The portrait of the devil as a vagrant. This could be the subtitle of the film ‘Borgman,’ by Dutch director Alex van Warmerdam, one the revelations of last year’s editions of Cannes. A parable about the vulnerability of present-day society – artificial, hypocrite, cynical and with a troubled conscience. Which has ambiguous relations with its outcasts, at the same time of repressive violence and empathic charity. A society much too well-organised – prosperous, functional, serious – nevertheless prey to an unexpected implosion.
It seems a classic pamphlet about the frailty of our western world, insidiously corrupt in its most intimate fibre and threatened by fatal convulsions despite its seductive appearance. The remarkable thing, however, is the suggestion of the vulnerable spots of the ‘system,’ with their entire ambivalence: compassion and revolt, prejudice and vanity, jealousy and insecurity.
What should have been just a gesture of human solidarity with a fellow human being in despair gradually becomes a suicidal obstinate idea. The prologue to the movie suggests one of the mentality mutations produced by the modern society: hunted – by three symbolic characters, a priest, some kind of sheriff and a handicraftsman (which suggests the typology of the tripartite functions, theorised by Georges Dumezil, representative for traditional societies) – even in the ‘undergrounds’ of a dark forest (which suggests Dante), demons convincingly suit the role of vagrants in the abundance society.
From vagrants, they will eventually become (false) gardeners, hinting to a misleading promise of a new paradise. The ‘reform’ of the idea of happiness actually proves fatal – here is a radical criticism aimed at the wishes of contemporary human being. What sets apart the new demons from those of Dostoyevsky, described more than a century ago? They were ‘revolutionaries,’ promised to found the good on the practice of evil, through a strange dialectic of nihilism. Those of the present speculate a unique horror of perfection, specific to a world capable of evacuating the sordid and cultivate artificial paradises. The new nihilism relies on exacerbating the insecurity, first of all, the affective one. Upsetting the intimate compass that regulates the relation between confidence and suspicion eventually has devastating effects.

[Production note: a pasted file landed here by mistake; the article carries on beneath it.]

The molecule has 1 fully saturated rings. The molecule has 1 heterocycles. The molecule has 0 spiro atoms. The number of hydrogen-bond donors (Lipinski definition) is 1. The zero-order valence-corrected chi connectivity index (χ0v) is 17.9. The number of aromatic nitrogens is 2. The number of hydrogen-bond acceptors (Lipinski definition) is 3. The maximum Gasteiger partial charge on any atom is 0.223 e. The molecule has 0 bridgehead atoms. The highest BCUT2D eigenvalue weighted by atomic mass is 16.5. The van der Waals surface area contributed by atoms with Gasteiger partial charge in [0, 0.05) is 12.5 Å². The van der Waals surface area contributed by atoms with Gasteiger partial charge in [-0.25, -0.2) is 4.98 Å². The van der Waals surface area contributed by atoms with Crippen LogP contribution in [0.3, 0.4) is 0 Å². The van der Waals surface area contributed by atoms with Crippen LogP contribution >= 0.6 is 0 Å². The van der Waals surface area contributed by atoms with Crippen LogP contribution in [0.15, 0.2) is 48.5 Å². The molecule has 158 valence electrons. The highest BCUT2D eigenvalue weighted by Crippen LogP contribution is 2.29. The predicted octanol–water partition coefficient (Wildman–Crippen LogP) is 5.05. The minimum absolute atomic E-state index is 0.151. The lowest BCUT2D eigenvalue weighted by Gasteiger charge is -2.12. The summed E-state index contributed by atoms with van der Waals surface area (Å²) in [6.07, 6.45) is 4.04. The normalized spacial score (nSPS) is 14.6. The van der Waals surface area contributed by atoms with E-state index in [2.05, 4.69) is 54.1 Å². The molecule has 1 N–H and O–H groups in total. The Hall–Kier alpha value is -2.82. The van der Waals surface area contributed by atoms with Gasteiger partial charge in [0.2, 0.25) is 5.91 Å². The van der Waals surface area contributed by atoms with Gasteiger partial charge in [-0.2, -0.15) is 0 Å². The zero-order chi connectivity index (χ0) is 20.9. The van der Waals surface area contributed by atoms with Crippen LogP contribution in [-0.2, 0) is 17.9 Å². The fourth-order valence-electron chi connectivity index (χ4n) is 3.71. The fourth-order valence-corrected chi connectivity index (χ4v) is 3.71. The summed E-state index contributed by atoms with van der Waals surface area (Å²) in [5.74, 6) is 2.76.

Far from this perspective of modern parable, a realist story: a young photographer, disappointed with the evolutions of the post-communist Romanian society, devises a diabolical revenge – infesting with HIV the son of a crooked and arrogant politician. The instrument of the revenge is his former girlfriend, who returned home after a failed attempt to emigrate in the West, and already infected. The story belongs to a young playwright, Bogdan Costin, and was recently staged at the National Theatre of Cluj. The idea is ingenious, because the politician’s insolent contempt increases the lust for vengeance of the two youths whose lives were upset by the period called (often with cynicism) ‘transition.’ The very failure of their relationship symbolises an epoch when many youths were tempted by emigration (especially after the savage raids of miners to the capital city, called by the perfidious Iliescu to supplementary legitimise his power. An emigration which sometimes ended well, other times not at all, but often took a tragic toll on old relationships.
The saddest case is that of many children who grew up alone in the country, supported by the money – but not the physical presence – of parents that left to work in the West. Of course, the idea of infecting with HIV seems a strident metaphor meant to a perspective of victimisation. We might even say that it corresponds to a misconception that animated an ambiguous comparison with the West, seen as a flawed paradise, and implicitly with the local universe seen as a familiar hell that can be tamed. The repeated political disillusions secreted a new nihilism, compatible with the wish for a radical subversion. Taking revenge for the ‘guilt’ of fathers was a communist practice, but the exasperation of failure can unexpectedly return it to actuality. Symbolically, of course, relying on the terror on example and aimed at relativizing the too strict circumscribing of responsibilities.
Like in the story of ‘Borgman,’ the ‘candid’ character is the vulnerable one, and because of his fragility the (apparently stable) scaffolding risks collapsing. Unfortunately, this nihilism in relation with politics is widespread enough to make us fear its perverted effects in the future. If we take the planned HIV infestation as a wider political metaphor, it can also suggest those phenomena capable to overturn the immunity of a social organism. Political failures often are also existential setbacks – this is a painful reality which we rather try to hide. A unique initiative of going against this tendency is that of film director Tudor Giurgiu, who ended, few months ago, the shooting of ‘Cristian,’ which he describes as a political thriller. The story is based on real events that led to the mysterious death, in 2002, of young prosecutor Cristian Panait, subject to intense political pressure. This happened during the Adrian Nastase governance, when the forced politicisation of the society had probably reached a peak in the context of post-communism.
This nihilism must not be neglected, because it attracts demons. Demons that are extremely adaptable to the epoch. Which we do not recognise in time, blinded by our inevitable remorse. But we should not cheat ourselves; the facts that generate remorse are not so inevitable. We can identify them – which is not easy – and reject their practice – which is at least uncomfortable – by modifying the moral strategy of our existential involvement.